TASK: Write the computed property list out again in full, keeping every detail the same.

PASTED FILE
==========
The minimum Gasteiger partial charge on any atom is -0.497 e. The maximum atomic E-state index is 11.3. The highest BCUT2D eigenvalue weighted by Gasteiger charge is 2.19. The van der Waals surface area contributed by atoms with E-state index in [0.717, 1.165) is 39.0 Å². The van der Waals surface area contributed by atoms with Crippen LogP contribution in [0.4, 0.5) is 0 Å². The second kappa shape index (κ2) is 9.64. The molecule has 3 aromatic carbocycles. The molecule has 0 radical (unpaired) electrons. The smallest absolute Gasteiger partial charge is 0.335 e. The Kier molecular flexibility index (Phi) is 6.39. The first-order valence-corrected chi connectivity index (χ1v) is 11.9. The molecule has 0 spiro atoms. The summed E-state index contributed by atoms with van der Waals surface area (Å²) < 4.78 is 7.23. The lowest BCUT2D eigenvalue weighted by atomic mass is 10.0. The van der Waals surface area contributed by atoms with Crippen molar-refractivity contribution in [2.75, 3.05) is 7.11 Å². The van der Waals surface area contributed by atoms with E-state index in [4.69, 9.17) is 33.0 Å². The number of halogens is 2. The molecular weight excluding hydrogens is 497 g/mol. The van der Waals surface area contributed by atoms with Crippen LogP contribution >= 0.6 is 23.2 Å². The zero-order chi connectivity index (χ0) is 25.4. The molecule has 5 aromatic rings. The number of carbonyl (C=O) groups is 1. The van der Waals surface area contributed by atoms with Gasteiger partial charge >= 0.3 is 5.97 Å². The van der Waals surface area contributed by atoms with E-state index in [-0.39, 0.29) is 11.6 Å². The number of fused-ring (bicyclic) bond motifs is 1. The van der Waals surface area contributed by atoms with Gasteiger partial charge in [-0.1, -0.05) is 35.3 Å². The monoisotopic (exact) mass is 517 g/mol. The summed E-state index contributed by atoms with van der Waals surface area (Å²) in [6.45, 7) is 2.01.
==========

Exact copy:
The minimum Gasteiger partial charge on any atom is -0.497 e. The maximum atomic E-state index is 11.3. The highest BCUT2D eigenvalue weighted by Gasteiger charge is 2.19. The van der Waals surface area contributed by atoms with E-state index in [0.717, 1.165) is 39.0 Å². The van der Waals surface area contributed by atoms with Crippen LogP contribution in [0.4, 0.5) is 0 Å². The second kappa shape index (κ2) is 9.64. The molecule has 3 aromatic carbocycles. The molecule has 0 radical (unpaired) electrons. The smallest absolute Gasteiger partial charge is 0.335 e. The Kier molecular flexibility index (Phi) is 6.39. The first-order valence-corrected chi connectivity index (χ1v) is 11.9. The molecule has 0 spiro atoms. The summed E-state index contributed by atoms with van der Waals surface area (Å²) < 4.78 is 7.23. The lowest BCUT2D eigenvalue weighted by atomic mass is 10.0. The van der Waals surface area contributed by atoms with Crippen molar-refractivity contribution in [2.75, 3.05) is 7.11 Å². The van der Waals surface area contributed by atoms with E-state index in [4.69, 9.17) is 33.0 Å². The number of halogens is 2. The molecular weight excluding hydrogens is 497 g/mol. The van der Waals surface area contributed by atoms with Crippen LogP contribution >= 0.6 is 23.2 Å². The zero-order chi connectivity index (χ0) is 25.4. The molecule has 5 aromatic rings. The number of carbonyl (C=O) groups is 1. The van der Waals surface area contributed by atoms with Gasteiger partial charge >= 0.3 is 5.97 Å². The van der Waals surface area contributed by atoms with E-state index in [-0.39, 0.29) is 11.6 Å². The number of fused-ring (bicyclic) bond motifs is 1. The van der Waals surface area contributed by atoms with Gasteiger partial charge in [-0.1, -0.05) is 35.3 Å². The monoisotopic (exact) mass is 517 g/mol. The summed E-state index contributed by atoms with van der Waals surface area (Å²) in [6.45, 7) is 2.01.